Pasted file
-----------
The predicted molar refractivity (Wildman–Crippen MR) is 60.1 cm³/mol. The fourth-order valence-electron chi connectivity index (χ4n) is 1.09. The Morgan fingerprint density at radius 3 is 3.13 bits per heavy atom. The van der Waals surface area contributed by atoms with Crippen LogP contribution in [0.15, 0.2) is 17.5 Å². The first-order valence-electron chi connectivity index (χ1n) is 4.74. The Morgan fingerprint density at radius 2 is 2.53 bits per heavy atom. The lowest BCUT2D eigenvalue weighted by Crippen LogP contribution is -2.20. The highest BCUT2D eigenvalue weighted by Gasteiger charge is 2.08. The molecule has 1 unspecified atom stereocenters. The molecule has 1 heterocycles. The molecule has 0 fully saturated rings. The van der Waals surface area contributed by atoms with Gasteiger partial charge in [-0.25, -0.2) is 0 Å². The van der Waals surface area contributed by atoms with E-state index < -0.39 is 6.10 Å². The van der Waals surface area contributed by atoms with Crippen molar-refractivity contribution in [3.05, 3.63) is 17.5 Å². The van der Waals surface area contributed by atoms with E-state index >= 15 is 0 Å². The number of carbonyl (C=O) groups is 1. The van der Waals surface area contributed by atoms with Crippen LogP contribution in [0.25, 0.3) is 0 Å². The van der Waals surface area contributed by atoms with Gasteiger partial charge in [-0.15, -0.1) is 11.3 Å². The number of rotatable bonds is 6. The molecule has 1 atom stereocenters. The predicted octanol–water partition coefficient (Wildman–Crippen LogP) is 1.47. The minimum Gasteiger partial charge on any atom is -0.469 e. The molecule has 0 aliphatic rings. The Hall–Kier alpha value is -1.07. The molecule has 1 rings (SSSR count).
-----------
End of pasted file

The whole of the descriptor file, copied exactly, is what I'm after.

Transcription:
The predicted molar refractivity (Wildman–Crippen MR) is 60.1 cm³/mol. The fourth-order valence-electron chi connectivity index (χ4n) is 1.09. The Morgan fingerprint density at radius 3 is 3.13 bits per heavy atom. The van der Waals surface area contributed by atoms with Crippen LogP contribution in [0.15, 0.2) is 17.5 Å². The first-order valence-electron chi connectivity index (χ1n) is 4.74. The Morgan fingerprint density at radius 2 is 2.53 bits per heavy atom. The lowest BCUT2D eigenvalue weighted by Crippen LogP contribution is -2.20. The highest BCUT2D eigenvalue weighted by Gasteiger charge is 2.08. The molecule has 1 unspecified atom stereocenters. The molecule has 1 heterocycles. The molecule has 0 fully saturated rings. The van der Waals surface area contributed by atoms with Gasteiger partial charge in [-0.25, -0.2) is 0 Å². The van der Waals surface area contributed by atoms with E-state index < -0.39 is 6.10 Å². The van der Waals surface area contributed by atoms with Crippen molar-refractivity contribution in [3.05, 3.63) is 17.5 Å². The van der Waals surface area contributed by atoms with E-state index >= 15 is 0 Å². The number of carbonyl (C=O) groups is 1. The van der Waals surface area contributed by atoms with Crippen LogP contribution in [0.25, 0.3) is 0 Å². The van der Waals surface area contributed by atoms with Gasteiger partial charge in [-0.15, -0.1) is 11.3 Å². The number of rotatable bonds is 6. The molecule has 1 atom stereocenters. The predicted octanol–water partition coefficient (Wildman–Crippen LogP) is 1.47. The minimum Gasteiger partial charge on any atom is -0.469 e. The molecule has 0 aliphatic rings. The Hall–Kier alpha value is -1.07. The molecule has 1 rings (SSSR count).